|Born||1976/1977 (age 43–44)|
|Alma mater||University of Kansas|
|Occupation||Head of Enterprise|
|Partner(s)||John Romero (1999–2003)|
Stevana "Stevie" Case is an American businesswoman and executive, former video game designer and former competitive Quake player. Under the in-game name KillCreek, she was known as one of the first well-known female esports players, gaining recognition for beating Quake designer John Romero in a Quake deathmatch. She was the first professional gamer signed to the Cyberathlete Professional League (CPL).
Case was hired at Ion Storm, working on quality assurance and level design. She left the company to manage Monkeystone Games with former Ion Storm employees Romero and Tom Hall. After a stint at Warner Bros. managing the production of mobile games, she began working at various companies in business development and sales.
Case, whose parents were a science teacher and a social worker, grew up in Olathe, Kansas.:179 As a child, she enjoyed playing computer games. Her first experience in gaming was when her father brought home an Apple IIe computer in second grade, where she got to play Lode Runner and Joust.
Case had attended Olathe East High School from 1991 to 1994. As the student government president of Olathe East, she became one of the plaintiffs in the 1995 court case Case v. Unified School District No. 233. During the trial, students and parents in Olathe successfully challenged the school district's decision to ban Annie on my Mind from the school library. Case later attended the University of Kansas in hopes of getting into law school.:180
While at the University of Kansas as a freshman studying political science, Case enjoyed playing Doom and Doom II with her circle of friends. She became interested in playing Quake competitively through her then-boyfriend Tom "Entropy" Kimzey, joining his competitive team, Impulse 9, and competing under the alias KillCreek.:180 Case explained in a live-chat with Playboy that her in-game name was inspired by the Lawrence, Kansas band of the same name. Impulse 9 competed in the Quake competitive league Clanring, and won the T1 competition in 1996.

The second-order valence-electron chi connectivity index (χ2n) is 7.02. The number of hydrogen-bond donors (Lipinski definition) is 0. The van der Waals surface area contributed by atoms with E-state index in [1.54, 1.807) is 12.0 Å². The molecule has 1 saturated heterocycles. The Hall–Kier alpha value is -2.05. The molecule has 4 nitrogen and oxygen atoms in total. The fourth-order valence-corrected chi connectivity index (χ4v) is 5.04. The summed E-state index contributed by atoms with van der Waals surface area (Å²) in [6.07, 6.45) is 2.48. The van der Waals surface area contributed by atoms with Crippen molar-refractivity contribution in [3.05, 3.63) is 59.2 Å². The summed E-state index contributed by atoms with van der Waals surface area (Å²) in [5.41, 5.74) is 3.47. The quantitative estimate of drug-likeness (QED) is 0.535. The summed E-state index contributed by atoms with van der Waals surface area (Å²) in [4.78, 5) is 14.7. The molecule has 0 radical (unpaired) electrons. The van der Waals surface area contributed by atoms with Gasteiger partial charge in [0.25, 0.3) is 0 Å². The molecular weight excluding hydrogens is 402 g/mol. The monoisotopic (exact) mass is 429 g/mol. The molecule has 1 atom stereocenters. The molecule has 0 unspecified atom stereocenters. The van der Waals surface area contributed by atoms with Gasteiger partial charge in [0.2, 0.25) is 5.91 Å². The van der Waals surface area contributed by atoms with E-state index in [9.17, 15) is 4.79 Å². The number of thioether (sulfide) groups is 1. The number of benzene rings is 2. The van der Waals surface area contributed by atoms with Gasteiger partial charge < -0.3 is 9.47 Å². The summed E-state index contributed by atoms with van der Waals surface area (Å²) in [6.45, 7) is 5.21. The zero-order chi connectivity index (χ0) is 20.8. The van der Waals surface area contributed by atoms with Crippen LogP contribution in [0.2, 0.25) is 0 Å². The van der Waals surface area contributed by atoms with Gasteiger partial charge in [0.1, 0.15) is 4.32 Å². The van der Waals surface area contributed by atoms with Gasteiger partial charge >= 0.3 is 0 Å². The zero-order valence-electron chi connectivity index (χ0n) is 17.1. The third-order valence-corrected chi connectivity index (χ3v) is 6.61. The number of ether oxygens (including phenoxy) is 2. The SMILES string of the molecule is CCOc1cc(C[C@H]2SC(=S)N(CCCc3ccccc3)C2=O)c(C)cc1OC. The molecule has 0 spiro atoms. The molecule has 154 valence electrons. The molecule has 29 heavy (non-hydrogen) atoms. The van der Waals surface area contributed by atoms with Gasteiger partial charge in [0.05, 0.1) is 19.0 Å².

After a few months of competing and making a name for herself, Case went to Dallas on a pilgrimage to meet some of the developers of her favorite first-person-shooter computer games. During her trip, she got the chance to play a Quake deathmatch against the game's designer, John Romero, but was beaten by him in a close game.:186 After Romero put up a web page jokingly insulting her skill at the game, Case publicly demanded a rematch with him. While Case initially struggled in the best-of-three rematch, she rallied back to win the first round 25–19, and went on to ultimately defeat Romero. As punishment, Romero agreed to set up a web page praising Case.
Case was twenty years old at the time she won the rematch in 1997,:104 and beating one of the co-creators of Quake at his own game brought her a lot of publicity. She gained a sponsor in computer mouse manufacturer SpaceTec IMC that year, and her victory against Romero received coverage in Rolling Stone. Angel Munoz, the founder of Cyberathlete Professional League, convinced Case to join his league in July 1997, becoming its first signed professional gamer. She eventually became one of the league's original founders.:104 Case competed in the first all-female Quake tournament that year, coming in second behind Kornelia Takacs. Case moved to Texas in the middle of 1997. Describing her move, she said that while she had a passion for political science, she "was not excited about the day-to-day aspects of politics or practicing law."
While playing professionally, Case began looking at game design as a potential career, stating, "I love games, and I love competition -- but having no choice but to play the same game day-in and day-out with all sorts of pressure attached just didn't suit my nature." According to Case, she did freelance game design work from her Dallas home for two years after university, using free design tools that she downloaded.:55 One of the first game levels she designed was for 1999's SiN: Wages of Sin. Setting up a small studio called Primitive Earthling Games, she and some friends created a Quake II add-on called Vengeance and submitted it to WizardWorks. However, it never became available for purchase due to publishing delays. Between 1998 and 2000, Case authored three strategy guide books for Prima Games on the games Jazz Jackrabbit 2 (1998), Buck Bumble (1998), and Daikatana (2000). She also contributed to Prima Games' strategy guide on Quake II.